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social sciences

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The mainstream media generally refused to report on the homosexuality of people who were not charged with a crime. This reticence resulted chiefly from fear of libel lawsuits and a loss of respectability from publishing "sleazy" news. Because homosexuality was considered a shameful condition, to allege that someone was gay or lesbian could constitute slander or libel; and to dwell on homosexuality in a family newspaper could lead to protests from proponents of family values.

Tabloid newspapers, however, thrived on sleaze and reported on the sexual habits of many well-known people, especially if they could be made to sound scandalous. Gay and lesbian film stars in the 1950s lived in terror that they might be outed by Confidential magazine.

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The risks of exposure meant that the few celebrities who came out did so unwillingly. In 1981, the media exploited an outing when Marilyn Barnett exposed tennis star Billie Jean King. Barnett, once King's lover, sued the athlete in an effort to obtain "palimony." Some entertainers, such as George Michael, were outed as a result of arrests while cruising; others, such as Rock Hudson, were outed by their diagnosis with AIDS. Liberace was outed by a coroner after his 1987 death from AIDS. Like many others, he went "out of the closet and into the morgue."

The Politics of Outing

With the rise of the gay rights movement, it became easier to come out. Still, despite urging glbtq people to come out, no activists suggested dragging them out of the closet involuntarily. Extortionists and blackmailers threatened gay men and lesbians with exposure; respectable members of the queer community did not. The harm that could result from outing made it a reprehensible act.

On the other hand, the closet was itself an impediment to building a successful civil rights movement. As long as glbtq people could remain comfortably in the closet, it was very difficult to build a mass movement for glbtq equality. The gay liberation slogan, "Out of the Closet and Into the Streets," seemed to contradict the traditional respect most gay men and lesbians paid to the privacy of their friends and colleagues.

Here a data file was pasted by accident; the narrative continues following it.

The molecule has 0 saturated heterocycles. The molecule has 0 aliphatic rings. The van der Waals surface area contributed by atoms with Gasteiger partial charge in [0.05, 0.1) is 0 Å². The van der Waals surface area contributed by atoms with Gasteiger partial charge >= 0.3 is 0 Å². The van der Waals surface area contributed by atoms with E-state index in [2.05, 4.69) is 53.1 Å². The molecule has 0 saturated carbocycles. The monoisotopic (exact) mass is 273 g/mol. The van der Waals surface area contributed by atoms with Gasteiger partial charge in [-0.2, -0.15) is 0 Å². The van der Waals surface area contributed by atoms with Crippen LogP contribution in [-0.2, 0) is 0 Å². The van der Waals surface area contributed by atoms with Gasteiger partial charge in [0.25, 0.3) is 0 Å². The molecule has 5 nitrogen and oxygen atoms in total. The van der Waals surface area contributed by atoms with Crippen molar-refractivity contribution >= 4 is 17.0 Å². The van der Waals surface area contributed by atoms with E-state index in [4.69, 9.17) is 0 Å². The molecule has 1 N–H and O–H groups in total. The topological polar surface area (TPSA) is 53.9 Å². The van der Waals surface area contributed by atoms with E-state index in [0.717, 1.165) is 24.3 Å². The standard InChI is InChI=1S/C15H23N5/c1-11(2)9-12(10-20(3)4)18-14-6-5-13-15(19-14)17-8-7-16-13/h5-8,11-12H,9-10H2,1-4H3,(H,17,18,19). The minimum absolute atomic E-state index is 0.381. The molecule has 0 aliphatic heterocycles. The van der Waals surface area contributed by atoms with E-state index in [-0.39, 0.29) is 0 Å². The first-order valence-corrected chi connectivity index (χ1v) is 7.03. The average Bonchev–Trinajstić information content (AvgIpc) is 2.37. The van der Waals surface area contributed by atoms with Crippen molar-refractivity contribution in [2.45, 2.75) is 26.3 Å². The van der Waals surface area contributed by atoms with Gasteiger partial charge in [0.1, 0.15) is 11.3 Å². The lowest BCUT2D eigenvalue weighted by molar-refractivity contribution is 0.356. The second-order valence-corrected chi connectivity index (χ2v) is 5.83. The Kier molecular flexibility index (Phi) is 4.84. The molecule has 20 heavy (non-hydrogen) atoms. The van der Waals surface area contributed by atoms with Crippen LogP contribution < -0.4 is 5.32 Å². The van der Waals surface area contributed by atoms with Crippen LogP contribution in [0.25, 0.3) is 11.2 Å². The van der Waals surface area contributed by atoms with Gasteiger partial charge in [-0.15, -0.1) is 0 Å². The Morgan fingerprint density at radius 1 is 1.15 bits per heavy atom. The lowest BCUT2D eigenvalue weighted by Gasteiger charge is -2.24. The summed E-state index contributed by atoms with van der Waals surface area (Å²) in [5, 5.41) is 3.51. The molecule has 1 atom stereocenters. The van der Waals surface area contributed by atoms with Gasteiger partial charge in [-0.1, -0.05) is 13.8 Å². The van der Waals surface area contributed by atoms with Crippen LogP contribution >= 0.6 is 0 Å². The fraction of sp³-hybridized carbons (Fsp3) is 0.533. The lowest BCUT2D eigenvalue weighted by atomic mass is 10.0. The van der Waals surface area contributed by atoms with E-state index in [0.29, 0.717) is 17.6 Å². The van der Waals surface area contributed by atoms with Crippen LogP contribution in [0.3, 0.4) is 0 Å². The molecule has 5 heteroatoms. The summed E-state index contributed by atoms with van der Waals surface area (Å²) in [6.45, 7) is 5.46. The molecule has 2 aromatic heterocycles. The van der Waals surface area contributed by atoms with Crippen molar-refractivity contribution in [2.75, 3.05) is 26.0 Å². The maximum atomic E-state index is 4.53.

The first modern instance of outing as a political tactic occurred in 1982 when a conservative, straight-owned magazine used outing in an effort to destroy the influence of liberal politicians. Deep Backgrounder, a small Washington, D. C. publication that had a brief life, exposed a number of queer congressmen who leaned to the left. Large mainstream publications, such as The Washington Post and New York Times, refused to reprint the allegations. The magazine had negligible impact.

In 1994, conservative Congressman Robert Dornan (R-Calif.) became the first to use the floor of the U.S. House of Representatives to conduct an outing. (Other congressmen, such as Barney Frank (D-Mass.) and Gerry Studds (D.-Mass.), had more or less voluntarily come out themselves on the House floor.) He referred to the "revolving closet" of fellow representative Steve Gunderson (R-Wis.). The sleazy innuendoes of the homophobic Dornan were, however, simply echoing the earlier outing of Gunderson by gay activists, who complained that in his eleven years in office he had never supported gay issues.


AIDS changed the attitude of the queer community towards outing. In 1989, ACT UP in Portland, Oregon carried out the first pro-queer outing. Its members exposed the sexuality of Mark Hatfield, the powerful conservative Republican U. S. Senator from Oregon. Hatfield had supported various homophobic initiatives, including the Helms Amendment, which aimed to prevent the federal government from paying for any AIDS education or prevention materials that would "promote or encourage, directly or indirectly, homosexual sexual activities."

The mainstream media did not report the Hatfield outing and few Americans learned of it. Despite this failure, this action of ACT UP helped change the face of queer America by using outing, and the threat of outing, as political tactics.

Queer Visibility

Outing grew out of the frustration felt by many gay men and lesbians in the 1980s over the reluctance of the straight community and closeted queers to support glbtq civil rights. Anger over government indifference to the AIDS emergency also contributed powerfully to this new form of queer activism.

In 1982, investigative reporter Larry Bush used the pages of New York City's Village Voice to call for the exposure of gay politicians and officeholders who worked against the common good of queers. Bush wanted to neutralize such people by revealing their hypocrisy and making it impossible for them to enjoy heterosexual privilege by hiding behind the assumption of heterosexuality.

The gay men and lesbians who began to out others believed that they had a moral right to do so. Those who were forced out of the closet would have to back the gay rights movement or be discredited as hypocrites.

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